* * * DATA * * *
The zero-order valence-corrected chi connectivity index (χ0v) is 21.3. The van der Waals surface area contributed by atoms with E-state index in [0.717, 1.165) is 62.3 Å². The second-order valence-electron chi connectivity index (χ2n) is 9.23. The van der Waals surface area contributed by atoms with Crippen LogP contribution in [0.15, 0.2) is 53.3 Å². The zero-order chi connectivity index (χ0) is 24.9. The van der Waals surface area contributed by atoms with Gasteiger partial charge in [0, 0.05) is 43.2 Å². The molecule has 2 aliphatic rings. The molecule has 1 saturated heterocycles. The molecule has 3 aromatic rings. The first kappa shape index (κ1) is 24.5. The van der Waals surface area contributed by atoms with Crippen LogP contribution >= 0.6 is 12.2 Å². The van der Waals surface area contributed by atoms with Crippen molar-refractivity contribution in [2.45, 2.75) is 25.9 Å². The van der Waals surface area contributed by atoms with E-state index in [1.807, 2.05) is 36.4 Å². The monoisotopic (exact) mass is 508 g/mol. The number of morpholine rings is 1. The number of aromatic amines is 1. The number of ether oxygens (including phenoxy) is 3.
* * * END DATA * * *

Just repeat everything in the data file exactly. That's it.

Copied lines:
The zero-order valence-corrected chi connectivity index (χ0v) is 21.3. The van der Waals surface area contributed by atoms with E-state index in [0.717, 1.165) is 62.3 Å². The second-order valence-electron chi connectivity index (χ2n) is 9.23. The van der Waals surface area contributed by atoms with Crippen LogP contribution in [0.15, 0.2) is 53.3 Å². The zero-order chi connectivity index (χ0) is 24.9. The van der Waals surface area contributed by atoms with Gasteiger partial charge in [0, 0.05) is 43.2 Å². The molecule has 2 aliphatic rings. The molecule has 1 saturated heterocycles. The molecule has 3 aromatic rings. The first kappa shape index (κ1) is 24.5. The van der Waals surface area contributed by atoms with Crippen LogP contribution >= 0.6 is 12.2 Å². The van der Waals surface area contributed by atoms with Crippen molar-refractivity contribution in [2.45, 2.75) is 25.9 Å². The van der Waals surface area contributed by atoms with E-state index in [1.807, 2.05) is 36.4 Å². The monoisotopic (exact) mass is 508 g/mol. The number of morpholine rings is 1. The number of aromatic amines is 1. The number of ether oxygens (including phenoxy) is 3.